Whoever knowingly and with knowledge of the character of the material, in interstate or foreign commerce by means of the World Wide Web, makes any communication for commercial purposes that is available to any minor and that includes any material that is harmful to minors shall be fined not more than $50,000, imprisoned not more than 6 months, or both.

and definition of "harmful to minors" is:
(6) Material that is harmful to minors
The term “material that is harmful to minors” means any communication, picture, image, graphic image file, article, recording, writing, or other matter of any kind that is obscene or that—
(A) the average person, applying contemporary community standards, would find, taking the material as a whole and with respect to minors, is designed to appeal to, or is designed to pander to, the prurient interest;
(B) depicts, describes, or represents, in a manner patently offensive with respect to minors, an actual or simulated sexual act or sexual contact, an actual or simulated normal or perverted sexual act, or a lewd exhibition of the genitals or post-pubescent female breast; and
(C) taken as a whole, lacks serious literary, artistic, political, or scientific value for minors.


call me crazy but it looks like to me that the AGs are using the "zomg, the children!" angle to open up prosecution of adult pornography sites according to local (State) community standards. isn't that what this is about? i remember newt gingrich say more than once that porn doesn't constitute free speech as there is an implied exception to obscene material. obviously the feds don't give a crap about internet videos of consenting adults, but it seems like the text here is concerned with the criminality of "prurient" content that is "offensive" to minors, meaning, you could prosecute someone criminally in a state court, and as long as a local jury finds it offensive then you're going to jail.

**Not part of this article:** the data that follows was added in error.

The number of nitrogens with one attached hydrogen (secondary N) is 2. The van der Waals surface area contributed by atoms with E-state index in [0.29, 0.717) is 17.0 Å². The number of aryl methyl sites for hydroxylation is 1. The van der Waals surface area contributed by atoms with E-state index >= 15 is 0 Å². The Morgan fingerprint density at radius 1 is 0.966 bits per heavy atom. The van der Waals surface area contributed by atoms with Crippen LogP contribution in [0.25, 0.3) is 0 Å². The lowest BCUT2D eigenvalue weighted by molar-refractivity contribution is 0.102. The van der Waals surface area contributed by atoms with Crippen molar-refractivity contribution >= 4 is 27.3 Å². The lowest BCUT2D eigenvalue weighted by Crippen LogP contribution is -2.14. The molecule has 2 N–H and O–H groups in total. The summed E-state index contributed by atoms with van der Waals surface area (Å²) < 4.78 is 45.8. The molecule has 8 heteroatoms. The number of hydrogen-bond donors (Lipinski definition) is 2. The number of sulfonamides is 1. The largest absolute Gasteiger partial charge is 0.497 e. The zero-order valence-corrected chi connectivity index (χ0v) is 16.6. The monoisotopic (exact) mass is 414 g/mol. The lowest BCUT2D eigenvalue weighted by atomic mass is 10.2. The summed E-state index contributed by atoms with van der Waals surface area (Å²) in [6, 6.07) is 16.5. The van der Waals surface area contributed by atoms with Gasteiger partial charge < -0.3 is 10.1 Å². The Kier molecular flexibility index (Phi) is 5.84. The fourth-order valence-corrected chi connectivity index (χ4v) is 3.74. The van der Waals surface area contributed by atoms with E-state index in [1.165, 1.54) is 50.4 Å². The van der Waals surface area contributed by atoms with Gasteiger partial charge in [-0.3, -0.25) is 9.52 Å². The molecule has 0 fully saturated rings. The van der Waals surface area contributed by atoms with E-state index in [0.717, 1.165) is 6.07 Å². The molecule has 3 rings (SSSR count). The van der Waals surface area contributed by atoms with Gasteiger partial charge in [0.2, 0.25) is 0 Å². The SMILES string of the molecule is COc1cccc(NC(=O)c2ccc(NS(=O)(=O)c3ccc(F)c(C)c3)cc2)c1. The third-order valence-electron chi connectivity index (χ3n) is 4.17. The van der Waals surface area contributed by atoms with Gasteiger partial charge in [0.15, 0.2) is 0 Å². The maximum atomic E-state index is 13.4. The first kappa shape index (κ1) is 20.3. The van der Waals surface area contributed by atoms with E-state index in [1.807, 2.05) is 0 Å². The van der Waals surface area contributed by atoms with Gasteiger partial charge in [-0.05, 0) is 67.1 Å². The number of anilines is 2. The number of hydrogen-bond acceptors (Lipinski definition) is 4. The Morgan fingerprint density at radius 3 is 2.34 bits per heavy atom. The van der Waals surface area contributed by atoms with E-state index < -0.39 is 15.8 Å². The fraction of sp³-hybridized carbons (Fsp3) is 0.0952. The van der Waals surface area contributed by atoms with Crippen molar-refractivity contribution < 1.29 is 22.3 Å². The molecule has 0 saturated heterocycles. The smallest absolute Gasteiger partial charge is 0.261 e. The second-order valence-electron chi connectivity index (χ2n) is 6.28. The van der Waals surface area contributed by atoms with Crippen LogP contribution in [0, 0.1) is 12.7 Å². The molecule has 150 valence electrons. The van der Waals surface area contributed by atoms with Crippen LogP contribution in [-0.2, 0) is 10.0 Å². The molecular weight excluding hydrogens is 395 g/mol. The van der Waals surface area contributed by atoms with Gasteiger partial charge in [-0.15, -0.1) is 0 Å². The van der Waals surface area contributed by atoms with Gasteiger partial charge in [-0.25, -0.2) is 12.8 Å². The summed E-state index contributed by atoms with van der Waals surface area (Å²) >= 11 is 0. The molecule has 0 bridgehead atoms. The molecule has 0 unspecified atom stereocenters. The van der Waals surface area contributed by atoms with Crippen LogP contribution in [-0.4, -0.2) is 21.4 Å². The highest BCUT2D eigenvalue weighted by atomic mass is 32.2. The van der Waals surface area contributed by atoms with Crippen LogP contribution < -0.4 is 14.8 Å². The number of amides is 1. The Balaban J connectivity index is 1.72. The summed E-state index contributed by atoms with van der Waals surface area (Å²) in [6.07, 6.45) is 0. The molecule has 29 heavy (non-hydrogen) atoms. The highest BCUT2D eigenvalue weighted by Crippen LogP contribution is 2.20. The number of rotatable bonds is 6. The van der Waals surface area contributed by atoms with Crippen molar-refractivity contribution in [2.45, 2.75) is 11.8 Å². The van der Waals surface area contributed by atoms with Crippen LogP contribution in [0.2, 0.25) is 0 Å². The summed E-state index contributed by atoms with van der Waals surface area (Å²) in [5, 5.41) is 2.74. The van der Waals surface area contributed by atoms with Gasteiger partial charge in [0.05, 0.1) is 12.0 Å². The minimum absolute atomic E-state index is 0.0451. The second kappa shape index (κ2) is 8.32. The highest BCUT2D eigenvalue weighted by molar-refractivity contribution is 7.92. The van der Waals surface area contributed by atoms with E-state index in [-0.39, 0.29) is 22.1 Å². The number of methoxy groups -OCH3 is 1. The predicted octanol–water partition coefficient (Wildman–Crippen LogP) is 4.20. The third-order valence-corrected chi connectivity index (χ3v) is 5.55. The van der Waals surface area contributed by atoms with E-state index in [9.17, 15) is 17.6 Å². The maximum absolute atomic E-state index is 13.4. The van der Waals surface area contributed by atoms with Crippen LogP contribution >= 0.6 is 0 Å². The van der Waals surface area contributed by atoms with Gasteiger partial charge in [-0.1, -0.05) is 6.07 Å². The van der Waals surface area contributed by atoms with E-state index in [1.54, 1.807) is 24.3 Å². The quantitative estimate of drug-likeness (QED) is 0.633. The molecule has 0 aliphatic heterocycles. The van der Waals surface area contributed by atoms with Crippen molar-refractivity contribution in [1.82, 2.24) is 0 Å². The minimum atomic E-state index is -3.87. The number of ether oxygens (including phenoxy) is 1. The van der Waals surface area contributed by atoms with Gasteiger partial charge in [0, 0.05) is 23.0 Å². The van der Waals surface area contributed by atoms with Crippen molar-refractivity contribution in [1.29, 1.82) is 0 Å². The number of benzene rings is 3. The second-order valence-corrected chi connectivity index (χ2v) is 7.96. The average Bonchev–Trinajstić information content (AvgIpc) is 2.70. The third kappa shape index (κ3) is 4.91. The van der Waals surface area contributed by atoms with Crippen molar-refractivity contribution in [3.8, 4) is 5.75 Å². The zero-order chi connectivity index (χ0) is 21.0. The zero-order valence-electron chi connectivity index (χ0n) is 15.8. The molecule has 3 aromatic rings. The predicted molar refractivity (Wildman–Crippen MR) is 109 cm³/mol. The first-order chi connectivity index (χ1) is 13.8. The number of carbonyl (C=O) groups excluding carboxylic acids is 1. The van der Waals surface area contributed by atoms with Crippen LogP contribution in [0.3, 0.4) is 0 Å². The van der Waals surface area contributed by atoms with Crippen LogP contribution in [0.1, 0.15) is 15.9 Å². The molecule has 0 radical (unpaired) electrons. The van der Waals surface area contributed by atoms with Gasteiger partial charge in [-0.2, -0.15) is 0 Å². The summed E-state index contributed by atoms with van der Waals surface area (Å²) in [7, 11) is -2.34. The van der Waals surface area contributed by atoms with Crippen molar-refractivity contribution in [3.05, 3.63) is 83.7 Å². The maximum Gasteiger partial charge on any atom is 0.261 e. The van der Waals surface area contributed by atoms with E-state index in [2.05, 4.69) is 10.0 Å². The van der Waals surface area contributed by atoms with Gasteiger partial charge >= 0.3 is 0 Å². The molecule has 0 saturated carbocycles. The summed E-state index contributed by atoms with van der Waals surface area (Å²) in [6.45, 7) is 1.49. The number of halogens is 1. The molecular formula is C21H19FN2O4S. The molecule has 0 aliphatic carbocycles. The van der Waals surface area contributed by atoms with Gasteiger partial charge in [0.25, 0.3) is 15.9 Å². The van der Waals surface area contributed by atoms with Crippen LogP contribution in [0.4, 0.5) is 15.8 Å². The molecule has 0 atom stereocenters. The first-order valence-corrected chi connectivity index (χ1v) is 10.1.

posted by camdan at 5:24 AM on August 7, 2013 [2 favorites]


mistersquid: As cjorgensen notes, the EFF emphasizes the proposed change to the CDA would make content providers and ISPs liable for infringements in any local jurisdiction in the United States.

To use a car analogy, it's like buying a Ford in, say, Virginia that is not compliant with California smog emissions standards, driving to California, and then holding Ford criminally liable for the "non-compliance".


I think it's worse. It's more like buying a Ford in Virginia that is not compliant with California smog emissions standards, driving it around Virginia, then having Ford be criminally liable for the molecules of pollution that drift from Virginia to California. And every other State that has pollution standards.

If the State AGs wanted to actually fix the problem, they would have suggested ways of reforming the exemptions so that they didn't cover behaviour that ought to be illegal. That would allow prosecutions to be brought under either State or Federal law. Instead, they've come up with an idea that would make any host anywhere in the US liable to be prosecuted under any law of any State that their site can be accessed in (according to the ACLU and the EFF, anyway, but I see no reason why either is wrong).